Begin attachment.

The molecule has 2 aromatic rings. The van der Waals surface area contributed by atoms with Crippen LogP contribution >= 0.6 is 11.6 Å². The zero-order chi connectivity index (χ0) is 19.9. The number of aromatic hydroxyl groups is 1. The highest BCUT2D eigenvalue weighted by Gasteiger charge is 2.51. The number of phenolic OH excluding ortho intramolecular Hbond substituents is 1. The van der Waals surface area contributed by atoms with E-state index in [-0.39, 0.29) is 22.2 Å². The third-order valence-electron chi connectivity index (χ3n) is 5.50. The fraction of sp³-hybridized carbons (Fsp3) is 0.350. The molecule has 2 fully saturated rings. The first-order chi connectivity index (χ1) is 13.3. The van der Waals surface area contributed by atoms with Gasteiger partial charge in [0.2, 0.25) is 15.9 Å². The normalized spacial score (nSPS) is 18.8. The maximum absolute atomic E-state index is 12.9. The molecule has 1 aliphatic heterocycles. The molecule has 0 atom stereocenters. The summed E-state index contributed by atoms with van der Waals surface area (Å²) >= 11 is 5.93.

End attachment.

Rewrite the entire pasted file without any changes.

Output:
The molecule has 2 aromatic rings. The van der Waals surface area contributed by atoms with Crippen LogP contribution >= 0.6 is 11.6 Å². The zero-order chi connectivity index (χ0) is 19.9. The number of aromatic hydroxyl groups is 1. The highest BCUT2D eigenvalue weighted by Gasteiger charge is 2.51. The number of phenolic OH excluding ortho intramolecular Hbond substituents is 1. The van der Waals surface area contributed by atoms with E-state index in [-0.39, 0.29) is 22.2 Å². The third-order valence-electron chi connectivity index (χ3n) is 5.50. The fraction of sp³-hybridized carbons (Fsp3) is 0.350. The molecule has 2 fully saturated rings. The first-order chi connectivity index (χ1) is 13.3. The van der Waals surface area contributed by atoms with Gasteiger partial charge in [0.2, 0.25) is 15.9 Å². The normalized spacial score (nSPS) is 18.8. The maximum absolute atomic E-state index is 12.9. The molecule has 1 aliphatic heterocycles. The molecule has 0 atom stereocenters. The summed E-state index contributed by atoms with van der Waals surface area (Å²) >= 11 is 5.93.